>> P.S. Hmm … I’m getting an error when I try to send this, so I’m going to try without the PDF attached. I can send the attachment later from home – have done it before, so I know it works. Maybe this café’s router balks at large attachments, or something.<<

If I get the book back up on Amazon, that is. Yeah, I didn’t want to sound alarmist in commenting on my website, but I am concerned about the situation. All I know is the name and email address of the complainant. I’ve written to that person asking for more information about their concerns. Hopefully it is just a misunderstanding.

I’ve never heard of malicious DMCAs being used against an author. If this is malicious, I guess I’ll have a real gem of an experience to share. :-/

At any rate, thank you so much for offering to help. It’s not creepy at all. Quite the opposite – it’s extremely kind and generous, and I’m grateful! I’d appreciate hearing any ideas or wisdom you have to share.

Good luck on your B-school apps! I’ve gone through the applying-to-grad-school thing. It’s tough and stressful, I know!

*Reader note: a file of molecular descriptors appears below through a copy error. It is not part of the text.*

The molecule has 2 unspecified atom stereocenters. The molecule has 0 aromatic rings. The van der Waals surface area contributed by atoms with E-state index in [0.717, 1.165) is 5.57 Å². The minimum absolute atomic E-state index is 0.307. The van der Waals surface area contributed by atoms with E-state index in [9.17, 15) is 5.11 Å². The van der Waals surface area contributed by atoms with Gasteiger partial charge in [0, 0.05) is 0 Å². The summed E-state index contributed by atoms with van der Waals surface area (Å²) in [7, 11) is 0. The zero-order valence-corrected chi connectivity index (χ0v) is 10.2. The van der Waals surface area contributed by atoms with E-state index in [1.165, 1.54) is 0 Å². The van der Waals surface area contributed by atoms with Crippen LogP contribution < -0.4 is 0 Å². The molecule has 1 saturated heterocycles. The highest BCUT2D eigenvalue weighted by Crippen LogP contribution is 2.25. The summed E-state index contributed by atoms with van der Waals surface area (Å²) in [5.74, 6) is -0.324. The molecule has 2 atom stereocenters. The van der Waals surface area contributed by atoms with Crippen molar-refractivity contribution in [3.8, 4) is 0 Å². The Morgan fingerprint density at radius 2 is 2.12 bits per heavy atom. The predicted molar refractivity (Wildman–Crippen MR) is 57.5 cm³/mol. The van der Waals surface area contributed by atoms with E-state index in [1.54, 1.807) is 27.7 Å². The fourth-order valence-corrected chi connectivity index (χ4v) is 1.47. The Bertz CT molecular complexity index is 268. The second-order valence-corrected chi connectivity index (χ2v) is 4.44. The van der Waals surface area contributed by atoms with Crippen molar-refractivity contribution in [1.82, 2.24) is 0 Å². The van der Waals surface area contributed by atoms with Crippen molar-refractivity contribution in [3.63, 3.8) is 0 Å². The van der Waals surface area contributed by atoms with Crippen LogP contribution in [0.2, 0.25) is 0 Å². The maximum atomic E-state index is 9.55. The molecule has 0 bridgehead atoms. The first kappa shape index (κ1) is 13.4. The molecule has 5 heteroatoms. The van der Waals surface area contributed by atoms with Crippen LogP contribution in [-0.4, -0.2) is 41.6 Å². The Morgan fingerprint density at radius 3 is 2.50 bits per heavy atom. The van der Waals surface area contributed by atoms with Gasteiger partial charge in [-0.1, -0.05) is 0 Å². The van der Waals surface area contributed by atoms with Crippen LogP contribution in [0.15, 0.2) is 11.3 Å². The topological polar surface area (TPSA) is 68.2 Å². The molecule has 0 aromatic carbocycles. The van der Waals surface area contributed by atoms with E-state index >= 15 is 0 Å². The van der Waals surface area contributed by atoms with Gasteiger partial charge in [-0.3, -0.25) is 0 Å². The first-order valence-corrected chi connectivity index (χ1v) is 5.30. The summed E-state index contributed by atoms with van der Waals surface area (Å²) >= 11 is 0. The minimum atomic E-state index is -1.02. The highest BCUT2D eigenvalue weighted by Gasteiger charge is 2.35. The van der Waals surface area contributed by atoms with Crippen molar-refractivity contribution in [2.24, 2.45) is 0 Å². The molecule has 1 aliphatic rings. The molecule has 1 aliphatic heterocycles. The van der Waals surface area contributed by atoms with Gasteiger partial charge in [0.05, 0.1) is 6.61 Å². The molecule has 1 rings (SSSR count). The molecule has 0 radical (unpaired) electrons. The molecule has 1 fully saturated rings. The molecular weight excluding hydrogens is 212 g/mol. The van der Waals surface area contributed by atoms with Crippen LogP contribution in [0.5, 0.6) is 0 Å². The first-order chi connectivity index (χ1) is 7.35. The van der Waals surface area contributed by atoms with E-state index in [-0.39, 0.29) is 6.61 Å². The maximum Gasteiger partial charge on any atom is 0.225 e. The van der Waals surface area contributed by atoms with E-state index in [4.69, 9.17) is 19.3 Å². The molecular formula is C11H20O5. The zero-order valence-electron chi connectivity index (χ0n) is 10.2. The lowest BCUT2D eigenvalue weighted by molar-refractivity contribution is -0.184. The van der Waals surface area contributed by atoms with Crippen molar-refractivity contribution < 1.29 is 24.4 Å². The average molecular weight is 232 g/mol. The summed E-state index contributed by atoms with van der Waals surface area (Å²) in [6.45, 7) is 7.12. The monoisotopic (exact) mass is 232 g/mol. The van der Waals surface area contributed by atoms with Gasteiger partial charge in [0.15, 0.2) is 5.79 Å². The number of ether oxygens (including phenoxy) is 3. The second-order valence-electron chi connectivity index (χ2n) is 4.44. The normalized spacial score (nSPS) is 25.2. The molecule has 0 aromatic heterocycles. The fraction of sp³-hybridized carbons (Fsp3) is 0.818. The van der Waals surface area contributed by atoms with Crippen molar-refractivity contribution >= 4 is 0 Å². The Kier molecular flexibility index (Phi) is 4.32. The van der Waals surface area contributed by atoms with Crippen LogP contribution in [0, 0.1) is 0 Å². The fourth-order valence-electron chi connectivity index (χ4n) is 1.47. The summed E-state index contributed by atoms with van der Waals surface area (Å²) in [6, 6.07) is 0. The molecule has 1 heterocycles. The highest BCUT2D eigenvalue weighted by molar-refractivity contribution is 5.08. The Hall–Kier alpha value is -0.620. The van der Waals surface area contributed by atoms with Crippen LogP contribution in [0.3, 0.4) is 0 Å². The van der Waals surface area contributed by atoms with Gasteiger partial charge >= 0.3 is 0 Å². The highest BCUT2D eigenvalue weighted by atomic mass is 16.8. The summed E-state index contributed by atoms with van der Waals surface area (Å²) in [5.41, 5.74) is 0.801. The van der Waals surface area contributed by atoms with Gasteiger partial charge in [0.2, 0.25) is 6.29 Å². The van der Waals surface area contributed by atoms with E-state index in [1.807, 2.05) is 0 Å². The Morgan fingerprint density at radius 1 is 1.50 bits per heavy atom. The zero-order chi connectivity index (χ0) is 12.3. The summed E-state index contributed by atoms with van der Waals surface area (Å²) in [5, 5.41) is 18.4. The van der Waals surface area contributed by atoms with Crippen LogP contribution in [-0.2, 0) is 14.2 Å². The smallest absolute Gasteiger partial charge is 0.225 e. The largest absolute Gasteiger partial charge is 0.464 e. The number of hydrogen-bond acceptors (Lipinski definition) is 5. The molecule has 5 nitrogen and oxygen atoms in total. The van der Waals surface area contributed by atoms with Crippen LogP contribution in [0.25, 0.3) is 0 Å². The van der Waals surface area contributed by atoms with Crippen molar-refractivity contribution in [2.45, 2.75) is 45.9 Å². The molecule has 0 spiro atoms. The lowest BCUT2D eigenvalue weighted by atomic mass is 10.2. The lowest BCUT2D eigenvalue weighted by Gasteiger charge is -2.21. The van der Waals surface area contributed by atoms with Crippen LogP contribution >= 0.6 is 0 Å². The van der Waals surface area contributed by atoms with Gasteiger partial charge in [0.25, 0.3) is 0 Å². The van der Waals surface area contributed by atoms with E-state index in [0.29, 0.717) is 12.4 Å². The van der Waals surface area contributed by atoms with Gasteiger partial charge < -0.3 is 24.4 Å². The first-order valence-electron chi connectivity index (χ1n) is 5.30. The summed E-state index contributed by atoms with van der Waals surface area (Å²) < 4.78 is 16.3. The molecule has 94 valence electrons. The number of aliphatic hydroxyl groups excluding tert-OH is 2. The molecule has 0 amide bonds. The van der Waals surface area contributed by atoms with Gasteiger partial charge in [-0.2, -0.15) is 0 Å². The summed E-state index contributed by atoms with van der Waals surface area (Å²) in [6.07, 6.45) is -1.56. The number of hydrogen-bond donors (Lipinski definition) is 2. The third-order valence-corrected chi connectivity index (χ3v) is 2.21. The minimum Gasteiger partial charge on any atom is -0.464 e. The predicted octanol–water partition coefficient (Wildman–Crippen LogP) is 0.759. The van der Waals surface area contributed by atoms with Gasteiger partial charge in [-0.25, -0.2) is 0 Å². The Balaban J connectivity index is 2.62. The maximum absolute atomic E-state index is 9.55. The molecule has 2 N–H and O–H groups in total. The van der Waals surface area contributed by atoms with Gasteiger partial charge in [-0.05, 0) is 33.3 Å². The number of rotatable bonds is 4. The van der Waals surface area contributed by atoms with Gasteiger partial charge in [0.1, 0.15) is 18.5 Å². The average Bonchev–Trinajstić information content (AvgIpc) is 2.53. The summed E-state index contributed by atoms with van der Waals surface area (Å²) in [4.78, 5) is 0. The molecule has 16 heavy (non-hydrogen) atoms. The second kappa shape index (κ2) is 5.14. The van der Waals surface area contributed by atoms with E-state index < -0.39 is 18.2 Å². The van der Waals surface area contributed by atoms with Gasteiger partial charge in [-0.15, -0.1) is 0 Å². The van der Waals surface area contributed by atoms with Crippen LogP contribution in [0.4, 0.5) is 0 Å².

All the best,

Becca

The thing about not being able to attach the PDF was the only fib, here. I’ve been working on revising Nolander for the last few months. Bringing Solatium to completion was a tough but very good experience. It (I hope) made me a stronger writer, and I figured Nolander could benefit from my improved skills. Maybe I could do something about all those “it starts off slow” responses! But free book or not, the last thing I wanted to do was put the new version in the hands of someone I had doubts about.


Then I started poking around.

Since, based on the email address I was sent, the DMCA complainant appeared to be a writer, the first thing I did was check Amazon and Smashwords for books by Rajesh Lahoti. No one has published under that name. I Googled it and didn’t come up with anything notable.

Then I Googled Rajesh Lahoti’s email address, “theeroticaauthor@gmail.com.”

Nothing showed up … except for this, the hit at the top of the results:

Google_search_result_theeroticaauthoratgmaildotcom

Clicking on the link in the Google results led me here: http://gotoanswer.stanford.edu/?q=The+Ultimate+KINDLE+EROTICA+GHOST+WRITING+Service%3A+Best+Quality%2C+Best+Price

The link has functioned on and off this morning, so here’s a screenshot of where it led when I clicked on February 28:

goto_answer_screenshot